…which I guess is a good thing.
      Theoretically.

Signed, Josie
Note: Image is “10 Things I’ve Learned” by Josie
GIFs located on Tumblr and are not owned or created by me.

3 comments for “10 Things I’ve Learned…

  1. HP Fields
    March 17, 2016 at 5:01 pm

    Very similar to Western dramas angled at teens, without some of the same deliveries. I think the same issues apply when considering how these types of entertainment affect the demographic that they are focused on. Communication is key, you are so right. From that, everything could be resolved in a much more fluid fashion. There has to be someone behind the scenes making sure that DRAMA is achieved no matter what actual movement the plot organically takes. As for clothes, I only imagine that liberties are taken to emphasize the eye-catching quality of the main character. Masculinity is viewed in such a different way. Asian cultures seem to allow a frivolity and color. I love your voice. The translation of something so removed from what we are exposed to, but filled with touches of relatable mechanics.

    • March 17, 2016 at 8:14 pm

      Definitely – there are similarities. But a lot of the tropes of the genre are vastly different – and the hypersexualization of western television, vs these shows is a stark difference.

      That said – it is not all shiny roses and rainbows. There are a lot of issues that are, generally speaking, swept under the rug, censored out completely, ignored, or glossed over.

      Teen pregnancy is incredibly low in South Korea, but the experts aren’t really sure if that’s because teens a) are too busy for sex, b) not that interested in premarital sex, c) too scared to risk sex, d) have it a ton but lie about it to experts/parents/surveys, e) have it, lie about it, and cover up any ‘evidence’ with parental assistance …

      Homosexuality is largely ignored. Several shows have had canon gay men (though no lesbians that I can think of) and they’re usually the super-flamboyant stereotype from any 1980s movie. I can recall one trans* character, who was surprisingly well-treated over all and accepted and loved by her friends, but “The Man” insisted on a male uniform for her at the nurses’ academy because… stodgy old Japanese people don’t recognize gender variance? I’m not sure. But anyway – I found that heartbreaking. Oh! One show really touched on homosexuality (Bromance, a Taiwanese) here and there when a guy started falling in love with a character that he (everyone) believed was a guy as well. People kept telling him – we support you, regardless – indicating that even if he WAS gay, they’d accept his choice of partner. He didn’t freak out at the thought that the person he loved was a dude, which I appreciated. There were no “No Homo’ bro moments. Just two dudes, kung-fu’ing and playing with puppies. Of course, the 2nd dude’s secret was that he was girl forced to live as a boy to avoid a cursed fate (death) but… you know, whatevs. I honestly found myself in love with the stupid series and the romance developing between the two; though I feel like I may have liked it even more if it had turned out dude-2 was a dude and they fell in love anyway and decided they were apparently bi/pan. C’est la vie.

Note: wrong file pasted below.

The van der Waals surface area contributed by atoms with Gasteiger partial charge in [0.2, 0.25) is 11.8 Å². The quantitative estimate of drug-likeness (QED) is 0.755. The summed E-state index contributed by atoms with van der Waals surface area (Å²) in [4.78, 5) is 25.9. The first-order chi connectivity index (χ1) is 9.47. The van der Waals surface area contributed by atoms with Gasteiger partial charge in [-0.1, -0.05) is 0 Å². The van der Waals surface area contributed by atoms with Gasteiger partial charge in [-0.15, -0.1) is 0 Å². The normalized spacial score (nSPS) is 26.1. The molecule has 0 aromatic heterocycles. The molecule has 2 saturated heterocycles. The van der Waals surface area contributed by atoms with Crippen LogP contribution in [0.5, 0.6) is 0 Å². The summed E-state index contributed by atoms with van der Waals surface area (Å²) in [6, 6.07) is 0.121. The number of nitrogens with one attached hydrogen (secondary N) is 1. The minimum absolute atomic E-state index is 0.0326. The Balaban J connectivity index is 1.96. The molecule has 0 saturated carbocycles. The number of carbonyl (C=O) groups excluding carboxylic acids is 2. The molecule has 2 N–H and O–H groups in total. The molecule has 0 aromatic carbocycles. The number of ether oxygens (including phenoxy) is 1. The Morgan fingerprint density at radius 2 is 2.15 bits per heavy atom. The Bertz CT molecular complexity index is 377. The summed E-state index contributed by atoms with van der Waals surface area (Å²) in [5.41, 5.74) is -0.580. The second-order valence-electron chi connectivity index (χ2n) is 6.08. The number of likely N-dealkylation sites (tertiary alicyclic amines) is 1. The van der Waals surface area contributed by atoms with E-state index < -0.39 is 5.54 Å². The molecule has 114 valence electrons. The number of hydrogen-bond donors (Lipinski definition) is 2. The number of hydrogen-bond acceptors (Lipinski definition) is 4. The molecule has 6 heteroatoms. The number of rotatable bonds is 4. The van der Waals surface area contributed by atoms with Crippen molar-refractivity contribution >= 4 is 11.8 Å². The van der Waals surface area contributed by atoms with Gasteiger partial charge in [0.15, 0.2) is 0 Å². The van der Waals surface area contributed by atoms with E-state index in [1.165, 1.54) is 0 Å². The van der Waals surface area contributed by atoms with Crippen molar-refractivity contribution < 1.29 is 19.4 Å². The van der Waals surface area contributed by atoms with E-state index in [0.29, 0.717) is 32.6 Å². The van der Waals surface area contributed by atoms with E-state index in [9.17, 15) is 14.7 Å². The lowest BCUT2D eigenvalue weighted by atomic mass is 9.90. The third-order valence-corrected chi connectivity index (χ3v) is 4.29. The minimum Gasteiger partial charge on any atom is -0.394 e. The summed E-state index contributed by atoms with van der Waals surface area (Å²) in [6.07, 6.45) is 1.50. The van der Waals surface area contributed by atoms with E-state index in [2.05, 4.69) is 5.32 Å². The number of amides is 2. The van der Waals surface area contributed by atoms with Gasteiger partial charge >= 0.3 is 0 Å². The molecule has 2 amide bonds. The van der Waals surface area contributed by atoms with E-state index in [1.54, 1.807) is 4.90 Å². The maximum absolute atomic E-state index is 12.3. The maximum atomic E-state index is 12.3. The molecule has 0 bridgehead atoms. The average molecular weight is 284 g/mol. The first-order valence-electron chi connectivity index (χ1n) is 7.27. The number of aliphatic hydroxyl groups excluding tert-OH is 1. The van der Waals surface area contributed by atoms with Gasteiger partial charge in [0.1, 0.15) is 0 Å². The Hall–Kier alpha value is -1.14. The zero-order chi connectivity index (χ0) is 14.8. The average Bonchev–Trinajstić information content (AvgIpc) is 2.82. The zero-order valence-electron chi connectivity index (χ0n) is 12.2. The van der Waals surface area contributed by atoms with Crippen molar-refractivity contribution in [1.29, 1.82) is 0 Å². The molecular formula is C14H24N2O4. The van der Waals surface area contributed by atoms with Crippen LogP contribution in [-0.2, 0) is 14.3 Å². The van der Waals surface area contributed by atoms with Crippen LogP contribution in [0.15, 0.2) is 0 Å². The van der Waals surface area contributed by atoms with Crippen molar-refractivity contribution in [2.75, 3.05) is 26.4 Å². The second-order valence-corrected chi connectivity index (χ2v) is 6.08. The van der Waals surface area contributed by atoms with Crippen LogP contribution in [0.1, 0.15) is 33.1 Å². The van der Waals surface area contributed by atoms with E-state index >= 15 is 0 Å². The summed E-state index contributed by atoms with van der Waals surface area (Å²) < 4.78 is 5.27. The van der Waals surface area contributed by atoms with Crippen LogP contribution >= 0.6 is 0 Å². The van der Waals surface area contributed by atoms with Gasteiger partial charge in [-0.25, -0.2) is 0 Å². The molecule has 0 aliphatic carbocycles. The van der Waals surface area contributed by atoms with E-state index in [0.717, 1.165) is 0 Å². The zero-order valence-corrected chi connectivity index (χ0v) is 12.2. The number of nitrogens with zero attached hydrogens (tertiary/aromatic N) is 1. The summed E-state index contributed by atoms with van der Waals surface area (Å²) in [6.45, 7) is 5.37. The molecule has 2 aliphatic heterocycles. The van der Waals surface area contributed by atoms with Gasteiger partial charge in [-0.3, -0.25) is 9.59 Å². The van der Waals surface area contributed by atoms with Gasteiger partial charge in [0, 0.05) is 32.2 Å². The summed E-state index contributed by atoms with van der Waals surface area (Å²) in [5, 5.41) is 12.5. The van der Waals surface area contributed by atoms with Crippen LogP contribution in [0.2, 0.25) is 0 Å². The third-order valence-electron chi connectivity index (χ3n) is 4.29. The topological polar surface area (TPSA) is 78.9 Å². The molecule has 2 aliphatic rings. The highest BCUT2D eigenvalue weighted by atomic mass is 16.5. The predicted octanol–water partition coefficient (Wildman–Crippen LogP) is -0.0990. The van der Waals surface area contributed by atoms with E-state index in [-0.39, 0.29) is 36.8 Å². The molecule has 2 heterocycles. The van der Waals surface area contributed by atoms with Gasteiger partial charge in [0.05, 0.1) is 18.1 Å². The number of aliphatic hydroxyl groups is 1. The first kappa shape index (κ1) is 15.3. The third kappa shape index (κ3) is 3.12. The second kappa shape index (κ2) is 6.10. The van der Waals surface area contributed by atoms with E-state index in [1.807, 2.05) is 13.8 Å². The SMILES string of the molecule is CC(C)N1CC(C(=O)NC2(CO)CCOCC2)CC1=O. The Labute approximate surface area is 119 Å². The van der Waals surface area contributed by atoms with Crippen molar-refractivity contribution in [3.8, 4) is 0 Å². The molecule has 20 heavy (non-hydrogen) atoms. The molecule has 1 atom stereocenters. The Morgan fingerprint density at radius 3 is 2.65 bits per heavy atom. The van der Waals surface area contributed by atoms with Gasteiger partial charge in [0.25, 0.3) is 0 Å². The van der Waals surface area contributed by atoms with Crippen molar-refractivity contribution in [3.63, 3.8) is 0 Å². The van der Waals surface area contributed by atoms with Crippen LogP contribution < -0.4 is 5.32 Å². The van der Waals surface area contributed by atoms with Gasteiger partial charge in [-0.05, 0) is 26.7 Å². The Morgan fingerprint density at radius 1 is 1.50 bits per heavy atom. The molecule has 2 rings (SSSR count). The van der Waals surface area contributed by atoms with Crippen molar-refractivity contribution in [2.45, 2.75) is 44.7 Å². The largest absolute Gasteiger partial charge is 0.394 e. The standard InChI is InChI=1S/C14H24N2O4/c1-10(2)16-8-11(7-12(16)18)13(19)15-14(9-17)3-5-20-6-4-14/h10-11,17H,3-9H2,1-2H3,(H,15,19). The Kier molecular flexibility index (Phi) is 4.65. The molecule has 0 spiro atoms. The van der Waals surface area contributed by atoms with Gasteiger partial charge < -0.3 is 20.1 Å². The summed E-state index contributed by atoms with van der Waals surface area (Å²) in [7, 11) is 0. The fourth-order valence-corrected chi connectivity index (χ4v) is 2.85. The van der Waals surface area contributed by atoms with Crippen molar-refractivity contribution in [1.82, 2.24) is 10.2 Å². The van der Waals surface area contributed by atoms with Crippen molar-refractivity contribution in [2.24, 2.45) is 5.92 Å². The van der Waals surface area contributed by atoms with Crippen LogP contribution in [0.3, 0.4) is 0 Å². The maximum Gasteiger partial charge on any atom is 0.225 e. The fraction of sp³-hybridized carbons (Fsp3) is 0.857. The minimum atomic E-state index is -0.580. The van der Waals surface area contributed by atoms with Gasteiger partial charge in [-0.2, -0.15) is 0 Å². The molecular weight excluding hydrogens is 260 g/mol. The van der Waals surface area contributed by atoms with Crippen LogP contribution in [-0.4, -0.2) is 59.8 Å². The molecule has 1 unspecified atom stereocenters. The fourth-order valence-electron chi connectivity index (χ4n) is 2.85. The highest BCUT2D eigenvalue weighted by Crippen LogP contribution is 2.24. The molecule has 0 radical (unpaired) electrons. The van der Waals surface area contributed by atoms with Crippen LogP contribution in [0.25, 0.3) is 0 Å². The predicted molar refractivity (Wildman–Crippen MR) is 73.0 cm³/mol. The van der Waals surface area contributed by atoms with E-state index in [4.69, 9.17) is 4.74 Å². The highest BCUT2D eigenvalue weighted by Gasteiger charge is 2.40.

Drug use – almost never spoken about, but it happens.

      Suicide – rarely mentioned, but a pretty high rate amongst teens trying desperately to get into a good/acceptable university. One show I watched involved a storyline about a suicidal girl, but that was amongst the darkest shows I’ve seen so far. It is uncommon.

      Abuse – parental, spousal, emotional – is common, but again – rarely discussed. The horrible way the protag’s husband and in-laws treated her in “Birth of a Beauty” was shocking to my western eyes (ain’t no way in FUCKING HELL I would put up with 1/100th of what she endured for the love of a shitty man) but was looked at as bad, but not *exceptional*.

      One thing that Western shows get right (or at least… try to) is by expanding on the world outside the happy, shiny, rich people-in-nice-cars tropes. They encounter the grittier, seedier, messier sides of life. But maybe that’s not necessary, in K-Dramas. Maybe they are just what they seem to be, pleasant escapes into a world of beautiful people who jump juuuuust enough hurdles to keep you watching, but don’t have to dip into the ‘real world’ issues more than necessary to maintain the tension.

      And I’m okay with that. I like happy endings, built-up kisses, and a world where people still talk around a dinner table. <3

    • March 17, 2016 at 8:17 pm

      Oh!

      And you’re totally right about the difference in masculinity.

      Like, these guys with their fancy coifs, rhinestone-studded duds, excessive (at times) accessories… they’re not the froo-froo “metrosexual” fringe of male society. They’re the cream of the crop. The sexy ones all the girls want and the guys want to be. I suppose we do see some of that on western dramas… but there is a distinct difference.

      And you won’t (usually) find your Western male lead in pink/salmon/lavender (unless he’s black, which is a whole other post).